Connect with us

China

Ericsson chief takes Huawei fight to Swedish minister

Published

on

Ericsson CEO Borje Ekholm (pictured) reportedly lobbied Sweden’s minister for foreign trade to help overturn a ban on the use of Huawei and ZTE equipment in local operator 5G networks. The revelation came by way of the publication of a series of text messages sent by Ekholm to Sweden’s minster for foreign trade Anna Hallberg in newspaper Dagens Nyheter, writes Chris Donkin.

In the messages, Ekholm reportedly made veiled threats about his company’s future presence in its home market if the ban went ahead.

The executive’s view on the restrictions imposed by the Swedish Post and Telecom Authority (PTS) in October 2020 has been no secret, with several public statements supporting the ideals of free competition and trade across global markets.

In early December, Ekholm warned the impact of bans on specific vendors also carried a risk of fragmenting the 5G market and hampering innovation.

Under rules outlined by PTS operators must phase out existing ZTE and Huawei equipment by the start of 2025.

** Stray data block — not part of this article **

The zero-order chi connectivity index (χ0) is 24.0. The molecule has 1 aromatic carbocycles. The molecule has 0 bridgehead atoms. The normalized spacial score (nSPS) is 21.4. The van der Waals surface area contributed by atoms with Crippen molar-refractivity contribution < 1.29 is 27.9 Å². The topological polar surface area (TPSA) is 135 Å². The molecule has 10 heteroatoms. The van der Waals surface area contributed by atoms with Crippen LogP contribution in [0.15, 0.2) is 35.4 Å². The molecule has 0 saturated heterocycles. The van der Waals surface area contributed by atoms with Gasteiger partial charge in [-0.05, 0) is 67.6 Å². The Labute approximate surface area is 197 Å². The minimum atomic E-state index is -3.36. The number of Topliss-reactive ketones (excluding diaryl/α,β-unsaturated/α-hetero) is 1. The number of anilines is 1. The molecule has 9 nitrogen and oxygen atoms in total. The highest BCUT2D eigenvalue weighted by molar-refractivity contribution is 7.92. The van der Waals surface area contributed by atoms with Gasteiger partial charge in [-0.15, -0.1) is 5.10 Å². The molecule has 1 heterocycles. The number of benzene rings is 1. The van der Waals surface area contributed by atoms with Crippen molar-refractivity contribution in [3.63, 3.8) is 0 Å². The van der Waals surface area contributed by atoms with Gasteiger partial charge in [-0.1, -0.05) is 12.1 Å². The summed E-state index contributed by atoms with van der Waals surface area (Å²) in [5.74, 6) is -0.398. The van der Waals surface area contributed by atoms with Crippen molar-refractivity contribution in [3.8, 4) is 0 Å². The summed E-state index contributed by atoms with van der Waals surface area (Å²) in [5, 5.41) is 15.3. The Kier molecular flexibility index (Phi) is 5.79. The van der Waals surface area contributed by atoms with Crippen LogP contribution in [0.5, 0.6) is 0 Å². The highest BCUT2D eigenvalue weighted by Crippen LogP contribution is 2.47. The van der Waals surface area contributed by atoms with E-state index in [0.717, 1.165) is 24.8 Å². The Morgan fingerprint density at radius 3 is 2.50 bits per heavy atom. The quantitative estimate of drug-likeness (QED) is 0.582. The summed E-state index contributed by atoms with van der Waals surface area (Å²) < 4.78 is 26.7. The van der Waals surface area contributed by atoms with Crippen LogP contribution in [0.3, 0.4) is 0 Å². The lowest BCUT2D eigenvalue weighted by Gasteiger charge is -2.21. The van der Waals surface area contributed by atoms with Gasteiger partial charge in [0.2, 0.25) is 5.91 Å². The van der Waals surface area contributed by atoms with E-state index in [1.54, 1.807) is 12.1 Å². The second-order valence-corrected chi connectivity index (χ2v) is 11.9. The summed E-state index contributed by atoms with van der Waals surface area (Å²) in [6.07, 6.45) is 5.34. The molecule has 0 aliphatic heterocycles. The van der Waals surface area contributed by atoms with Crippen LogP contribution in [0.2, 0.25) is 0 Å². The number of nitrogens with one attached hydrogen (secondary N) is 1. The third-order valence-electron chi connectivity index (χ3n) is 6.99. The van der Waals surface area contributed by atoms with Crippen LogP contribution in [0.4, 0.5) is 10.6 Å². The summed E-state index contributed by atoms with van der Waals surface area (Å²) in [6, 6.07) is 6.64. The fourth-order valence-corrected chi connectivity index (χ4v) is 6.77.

Prior to Sweden’s announcement, and as speculation was mounting on the role of China’s vendors in 5G rollouts in various European countries, rumours emerged raising the possibility of similar action by authorities in China against Nokia and Ericsson. However, these were later denied by authorities in the country.

Ericsson has a significant presence in China and will be keen to keep the country onside, having won 5G contracts with all three Chinese operators and establishing manufacturing and R&D centres in the region.

China

Independent pandemic review panel critical of China and WHO delays

Published

on

An independent panel said on Monday (18 January) that Chinese officials could have applied public health measures more forcefully in January to curb the initial COVID-19 outbreak, and criticized the World Health Organization (WHO) for not declaring an international emergency until 30 January, writes .

The experts reviewing the global handling of the pandemic, led by former New Zealand Prime Minister Helen Clark and former Liberian President Ellen Johnson Sirleaf, called for reforms to the Geneva-based United Nations agency.Their interim report was published hours after the WHO’s top emergency expert, Mike Ryan, said that global deaths from COVID-19 were expected to top 100,000 per week “very soon”.